76ers

The story behind how the Syracuse Nationals became the Philadelphia 76ers

76ers

Have you ever wondered how the Philadelphia 76ers got their name?

Maybe you haven’t … because it’s now so synonymous with the city that it’s hard to imagine the Sixers being called anything else.

But there was a time when the name wasn’t so popular.

“I remember thinking, this was the worst name I’ve ever heard. I absolutely hated it, I thought it was terrible,” David Richman, son of former Sixers owner Ike Richman, told NBC Sports Philadelphia. 

It all started back in 1963, when Ike Richman and Irv Kosloff purchased the Syracuse Nationals and moved the franchise to Philadelphia.  (A year earlier, the Philadelphia Warriors were sold to an investment group in San Francisco, a deal which Richman, a longtime attorney, had helped to negotiate).

(Photo courtesy of Ron Pollack) 

At the time, Philadelphia fans hated the Syracuse Nationals, almost as much as they hated the Boston Celtics.

So, if Philadelphia fans were going to get on board, there needed to be a major change.  

“My father knew that the first thing that needed to happen was to change the team name,” David Richman remembered. “My father came up with the idea of holding a ‘Name The Team' contest to try to get fans involved.”

 

(Photo courtesy of Ron Pollack) 

Ike Richman also had a cousin, Mel, who owned a big ad agency in Philadelphia, and was a big influence (he even created the original 76ers logo). Sure, they thought they might get some good names, but even more important was feeling like the team got a strong foothold in Philadelphia.

A few thousand entries rolled in, but there was one in particular that caught Richman’s eye.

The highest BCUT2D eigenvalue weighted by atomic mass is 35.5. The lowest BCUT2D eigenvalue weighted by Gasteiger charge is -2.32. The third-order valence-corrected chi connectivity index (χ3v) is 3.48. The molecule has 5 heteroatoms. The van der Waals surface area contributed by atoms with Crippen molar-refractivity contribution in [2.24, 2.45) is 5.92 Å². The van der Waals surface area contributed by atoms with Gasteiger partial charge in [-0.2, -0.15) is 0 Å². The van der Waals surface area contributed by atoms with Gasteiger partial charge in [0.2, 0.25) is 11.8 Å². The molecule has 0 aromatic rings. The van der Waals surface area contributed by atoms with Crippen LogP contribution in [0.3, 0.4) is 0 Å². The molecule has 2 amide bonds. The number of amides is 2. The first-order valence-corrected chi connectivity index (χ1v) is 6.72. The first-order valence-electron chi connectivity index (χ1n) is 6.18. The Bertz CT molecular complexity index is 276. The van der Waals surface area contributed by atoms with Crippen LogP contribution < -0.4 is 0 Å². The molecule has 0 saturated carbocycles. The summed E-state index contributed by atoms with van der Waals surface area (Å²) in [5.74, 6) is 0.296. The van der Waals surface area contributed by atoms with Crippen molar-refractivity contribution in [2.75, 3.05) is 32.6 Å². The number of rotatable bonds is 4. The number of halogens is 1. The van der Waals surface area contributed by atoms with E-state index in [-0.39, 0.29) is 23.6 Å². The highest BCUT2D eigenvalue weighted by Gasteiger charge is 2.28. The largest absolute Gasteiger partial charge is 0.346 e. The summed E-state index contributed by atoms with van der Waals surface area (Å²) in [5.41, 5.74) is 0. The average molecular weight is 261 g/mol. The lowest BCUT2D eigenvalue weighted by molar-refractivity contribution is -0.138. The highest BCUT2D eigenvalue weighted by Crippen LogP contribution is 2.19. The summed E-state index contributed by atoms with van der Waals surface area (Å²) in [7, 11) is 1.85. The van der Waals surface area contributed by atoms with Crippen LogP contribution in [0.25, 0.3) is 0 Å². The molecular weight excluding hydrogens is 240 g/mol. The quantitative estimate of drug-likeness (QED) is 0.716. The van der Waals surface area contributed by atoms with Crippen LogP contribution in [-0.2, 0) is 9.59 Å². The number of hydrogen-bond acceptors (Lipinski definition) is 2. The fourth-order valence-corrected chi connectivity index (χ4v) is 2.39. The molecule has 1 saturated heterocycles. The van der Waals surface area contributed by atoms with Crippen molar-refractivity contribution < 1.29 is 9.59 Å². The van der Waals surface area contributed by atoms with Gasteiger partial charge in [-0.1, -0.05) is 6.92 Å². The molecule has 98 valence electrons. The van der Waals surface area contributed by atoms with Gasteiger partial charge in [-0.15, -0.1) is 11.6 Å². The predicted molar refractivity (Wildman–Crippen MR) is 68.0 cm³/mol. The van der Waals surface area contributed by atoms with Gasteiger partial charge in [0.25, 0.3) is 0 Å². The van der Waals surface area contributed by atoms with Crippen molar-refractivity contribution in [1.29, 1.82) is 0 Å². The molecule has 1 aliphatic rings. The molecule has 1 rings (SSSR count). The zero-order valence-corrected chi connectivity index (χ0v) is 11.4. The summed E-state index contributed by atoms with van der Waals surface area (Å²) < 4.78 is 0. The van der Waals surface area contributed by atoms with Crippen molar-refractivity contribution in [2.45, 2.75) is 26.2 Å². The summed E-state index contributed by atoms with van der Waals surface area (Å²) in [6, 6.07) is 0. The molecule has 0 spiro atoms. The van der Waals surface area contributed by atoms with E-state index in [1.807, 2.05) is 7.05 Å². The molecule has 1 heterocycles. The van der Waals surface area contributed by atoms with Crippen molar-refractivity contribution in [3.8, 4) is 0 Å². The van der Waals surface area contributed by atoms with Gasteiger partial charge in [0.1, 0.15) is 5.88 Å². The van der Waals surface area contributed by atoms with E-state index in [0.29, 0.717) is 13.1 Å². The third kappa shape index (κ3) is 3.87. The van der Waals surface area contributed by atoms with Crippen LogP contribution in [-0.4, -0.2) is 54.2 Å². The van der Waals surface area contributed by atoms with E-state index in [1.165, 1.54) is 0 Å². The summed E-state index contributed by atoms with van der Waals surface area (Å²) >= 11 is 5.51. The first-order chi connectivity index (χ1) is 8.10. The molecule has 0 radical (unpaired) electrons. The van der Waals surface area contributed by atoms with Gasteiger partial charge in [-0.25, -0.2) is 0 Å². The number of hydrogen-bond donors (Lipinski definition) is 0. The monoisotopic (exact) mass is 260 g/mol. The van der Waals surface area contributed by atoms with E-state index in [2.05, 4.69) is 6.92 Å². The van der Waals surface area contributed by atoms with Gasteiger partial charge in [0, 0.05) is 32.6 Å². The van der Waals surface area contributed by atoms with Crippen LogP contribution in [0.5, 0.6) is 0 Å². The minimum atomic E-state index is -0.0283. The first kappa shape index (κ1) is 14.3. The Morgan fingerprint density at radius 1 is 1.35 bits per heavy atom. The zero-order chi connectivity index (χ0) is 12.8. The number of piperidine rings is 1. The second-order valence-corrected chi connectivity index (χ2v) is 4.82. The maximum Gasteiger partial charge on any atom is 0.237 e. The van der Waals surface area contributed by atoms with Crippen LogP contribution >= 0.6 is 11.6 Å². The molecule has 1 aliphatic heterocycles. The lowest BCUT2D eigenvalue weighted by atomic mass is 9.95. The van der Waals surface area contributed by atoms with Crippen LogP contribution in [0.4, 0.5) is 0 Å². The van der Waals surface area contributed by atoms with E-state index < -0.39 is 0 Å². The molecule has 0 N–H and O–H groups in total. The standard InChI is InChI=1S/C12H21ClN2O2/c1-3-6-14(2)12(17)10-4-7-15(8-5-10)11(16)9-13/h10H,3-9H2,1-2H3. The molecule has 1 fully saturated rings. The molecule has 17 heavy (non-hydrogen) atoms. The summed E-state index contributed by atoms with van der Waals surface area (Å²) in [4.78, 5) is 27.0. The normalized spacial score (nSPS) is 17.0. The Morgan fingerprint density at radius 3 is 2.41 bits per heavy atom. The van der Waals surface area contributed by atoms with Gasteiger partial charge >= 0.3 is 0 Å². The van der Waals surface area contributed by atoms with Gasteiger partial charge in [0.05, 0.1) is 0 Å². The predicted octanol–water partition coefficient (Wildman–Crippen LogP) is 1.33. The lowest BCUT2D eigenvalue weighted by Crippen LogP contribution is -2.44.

“My father was fixated on 76ers … because he really wanted to just shock Philadelphia,” David Richman said. 

David’s brother, Mike, remembers being on a long car ride with his father when his dad told him that 76ers was in the lead.

Rumor has it that "The Colonials" was the runner-up.

But the late Walter Stahlberg of West Collingswood, New Jersey, was the winner.

(Photo courtesy of Ron Pollack) 

“There were almost 500 different suggestions among the entries and Stahlberg was one of several who picked the 76ers,” according to an old 76ers media guide obtained courtesy of Ron Pollack, a member of the Sixers’ statistical department. “However, his accompanying 25-word explanation was deemed the best by the judges, and he and his wife received an all-expense paid trip to the West Coast to see the 76ers play San Francisco.”

The explanation, printed in the Aug. 19, 1963 edition of Sports Illustrated, read: "No athletic team has ever paid tribute to the gallant men who forged this country's independence, and certainly Philadelphia, Shrine of Liberty, should do so.” 

Still, it wasn’t until 1965, when Richman made a deal with then-San Francisco Warriors owner Franklin Mieuli to bring Wilt Chamberlain back to the city of Philadelphia, that the new name and brand of Philadelphia 76ers basketball was embraced.

“We went from having 2,000 people in a 10,000-seat auditorium to the place being sold out at every game, and that transformed everything,” David Richman said.

The 76ers brand was cemented.

And now … could you imagine any other name?

 

“Just seeing the name, hearing the name, puts me back to my childhood,” said Sixers broadcaster Marc Zumoff, who says he has a long-standing policy to make his very first reference to 76ers (and not Sixers) on the broadcast. “It keeps me grounded. It keeps me young.”

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